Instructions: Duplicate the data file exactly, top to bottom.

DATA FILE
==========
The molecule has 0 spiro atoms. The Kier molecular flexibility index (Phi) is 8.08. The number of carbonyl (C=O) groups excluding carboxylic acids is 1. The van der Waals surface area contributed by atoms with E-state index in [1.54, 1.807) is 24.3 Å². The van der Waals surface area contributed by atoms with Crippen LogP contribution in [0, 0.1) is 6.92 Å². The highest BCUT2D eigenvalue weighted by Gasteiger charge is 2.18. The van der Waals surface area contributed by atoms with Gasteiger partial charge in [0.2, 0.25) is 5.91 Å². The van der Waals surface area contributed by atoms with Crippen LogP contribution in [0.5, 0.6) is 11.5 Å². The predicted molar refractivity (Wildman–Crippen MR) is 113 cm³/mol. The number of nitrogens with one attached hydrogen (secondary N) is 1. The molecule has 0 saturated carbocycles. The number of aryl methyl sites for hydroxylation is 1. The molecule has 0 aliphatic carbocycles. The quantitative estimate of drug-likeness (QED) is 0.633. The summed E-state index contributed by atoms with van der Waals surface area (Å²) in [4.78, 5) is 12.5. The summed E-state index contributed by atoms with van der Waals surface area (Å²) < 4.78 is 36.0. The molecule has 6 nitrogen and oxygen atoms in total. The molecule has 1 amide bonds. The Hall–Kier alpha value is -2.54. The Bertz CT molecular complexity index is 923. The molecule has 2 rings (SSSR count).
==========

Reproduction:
The molecule has 0 spiro atoms. The Kier molecular flexibility index (Phi) is 8.08. The number of carbonyl (C=O) groups excluding carboxylic acids is 1. The van der Waals surface area contributed by atoms with E-state index in [1.54, 1.807) is 24.3 Å². The van der Waals surface area contributed by atoms with Crippen LogP contribution in [0, 0.1) is 6.92 Å². The highest BCUT2D eigenvalue weighted by Gasteiger charge is 2.18. The van der Waals surface area contributed by atoms with Gasteiger partial charge in [0.2, 0.25) is 5.91 Å². The van der Waals surface area contributed by atoms with Crippen LogP contribution in [0.5, 0.6) is 11.5 Å². The predicted molar refractivity (Wildman–Crippen MR) is 113 cm³/mol. The number of nitrogens with one attached hydrogen (secondary N) is 1. The molecule has 0 saturated carbocycles. The number of aryl methyl sites for hydroxylation is 1. The molecule has 0 aliphatic carbocycles. The quantitative estimate of drug-likeness (QED) is 0.633. The summed E-state index contributed by atoms with van der Waals surface area (Å²) in [4.78, 5) is 12.5. The summed E-state index contributed by atoms with van der Waals surface area (Å²) < 4.78 is 36.0. The molecule has 6 nitrogen and oxygen atoms in total. The molecule has 1 amide bonds. The Hall–Kier alpha value is -2.54. The Bertz CT molecular complexity index is 923. The molecule has 2 rings (SSSR count).